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Meursault, in Camus' short novel, The Stranger, is a very unusual man. His life reflects a inordinate lack of concern, to the positive or negative, about almost anything. He enjoys the repetitive nature of his existence, sees no need to change anything, will go along with what others want in order to avoid any crisis or discomfort, and passes from one day to the next without truly becoming passionate or caring about anything or anyone in his life.
When his mother dies and he goes to her funeral, Meursault shows no grief whatsoever.
When his boss offers him a chance to open a new office in Paris, he really doesn't care that this would be a fine opportunity for him.
...he wanted to know if I’d like a post there.
“You’re a young man,” he said, “and I’m pretty sure you’d enjoy living in Paris. And, of course, you could travel about France for some months in the year.”
I told him I was quite prepared to go; but really I didn’t care much one way or the other.
Marie came that evening and asked me if I’d marry her. I said I didn’t mind; if she was keen on it, we’d get married.
Then she asked me again if I loved her. I replied, much as before, that her question meant nothing or next to nothing—but I supposed I didn’t.
Then she remarked that marriage was a serious matter. To which I answered: “No.”
She kept silent after that, staring at me in a curious way. Then she asked: “Suppose another girl had asked you to marry her—I mean, a girl you liked in the same way as you like me—would you have said ‘Yes’ to her, too?”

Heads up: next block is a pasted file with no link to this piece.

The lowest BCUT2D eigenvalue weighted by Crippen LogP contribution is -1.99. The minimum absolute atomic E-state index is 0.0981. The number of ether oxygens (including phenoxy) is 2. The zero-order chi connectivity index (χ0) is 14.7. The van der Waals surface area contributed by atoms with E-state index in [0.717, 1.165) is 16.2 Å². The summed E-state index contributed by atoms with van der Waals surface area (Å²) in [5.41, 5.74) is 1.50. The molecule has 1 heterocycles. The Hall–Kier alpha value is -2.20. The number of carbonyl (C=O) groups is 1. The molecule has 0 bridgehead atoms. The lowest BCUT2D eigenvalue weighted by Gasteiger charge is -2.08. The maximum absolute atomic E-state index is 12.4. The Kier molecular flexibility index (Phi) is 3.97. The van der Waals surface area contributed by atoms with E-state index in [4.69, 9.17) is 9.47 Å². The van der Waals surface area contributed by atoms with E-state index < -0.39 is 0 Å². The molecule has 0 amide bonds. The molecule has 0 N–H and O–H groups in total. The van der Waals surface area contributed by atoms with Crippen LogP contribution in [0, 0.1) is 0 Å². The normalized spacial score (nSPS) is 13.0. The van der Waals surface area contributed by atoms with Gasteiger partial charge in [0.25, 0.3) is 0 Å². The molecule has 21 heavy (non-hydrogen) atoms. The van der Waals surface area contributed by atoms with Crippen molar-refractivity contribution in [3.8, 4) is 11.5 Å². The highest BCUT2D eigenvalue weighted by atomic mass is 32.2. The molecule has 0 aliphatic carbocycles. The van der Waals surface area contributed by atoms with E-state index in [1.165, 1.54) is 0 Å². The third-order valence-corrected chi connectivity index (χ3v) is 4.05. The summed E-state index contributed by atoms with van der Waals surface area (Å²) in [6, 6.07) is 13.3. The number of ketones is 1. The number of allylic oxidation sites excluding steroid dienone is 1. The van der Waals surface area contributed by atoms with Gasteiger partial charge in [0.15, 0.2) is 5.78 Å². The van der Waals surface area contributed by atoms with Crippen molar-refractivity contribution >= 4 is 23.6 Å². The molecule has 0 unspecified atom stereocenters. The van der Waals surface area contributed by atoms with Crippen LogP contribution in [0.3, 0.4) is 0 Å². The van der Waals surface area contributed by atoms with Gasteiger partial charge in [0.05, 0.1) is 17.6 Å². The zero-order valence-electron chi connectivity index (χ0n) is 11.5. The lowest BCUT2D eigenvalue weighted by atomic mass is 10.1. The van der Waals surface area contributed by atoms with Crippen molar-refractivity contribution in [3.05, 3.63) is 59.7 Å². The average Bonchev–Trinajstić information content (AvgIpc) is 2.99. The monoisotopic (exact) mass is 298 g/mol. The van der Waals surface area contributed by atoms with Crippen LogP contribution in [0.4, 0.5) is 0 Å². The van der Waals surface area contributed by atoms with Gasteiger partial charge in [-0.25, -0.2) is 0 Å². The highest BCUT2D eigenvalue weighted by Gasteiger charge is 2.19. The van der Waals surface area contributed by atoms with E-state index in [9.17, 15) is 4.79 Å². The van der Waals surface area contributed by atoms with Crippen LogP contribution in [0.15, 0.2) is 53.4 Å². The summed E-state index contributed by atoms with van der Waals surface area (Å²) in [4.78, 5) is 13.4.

It is easy to see that Meursault will go along with whatever Marie suggests, but he does not take marriage seriously, and would have said yes to anyone girl who had asked if he liked her as much as he liked her. And he cannot tell her he loves her because he does not. That would be a passionate response, and he seems to have no emotional responses other than to get annoyed occasionally.
When Raymond gets into trouble with the police for beating his girlfriend, he asks Meursault to be his witness about her infidelity, and Meursault readily agrees, though he has no idea if she was unfaithful or not. He simply agrees to do so, and when he goes to the police station to give a statement, no one checks it out.
When Meursault, through a combination of illness and seeming confusion, kills the Arab, he admits that he is sad that the man is dead, but shows no remorse for his part in it.
He feels equally disinterested in whether there is a God, even though the magistrate, and later the chaplain speak to him about it with great passion. He doesn't see the need to believe in God. It makes no difference to him.
This lack of passion, of caring, of being involved in the world around him and paying more attention is what gets him into trouble. By the time the court case comes around, there are very few who can stand up for him to attest to his sincere concern for others, his willingness to be a dedicated friend, to be a devoted and caring son, or a man of God. His routine of repeating each day without dedication to anything but maintaining the status quo paints him as a self-centered, uncaring, Godless man with criminal tendencies, and he is sentenced to death.
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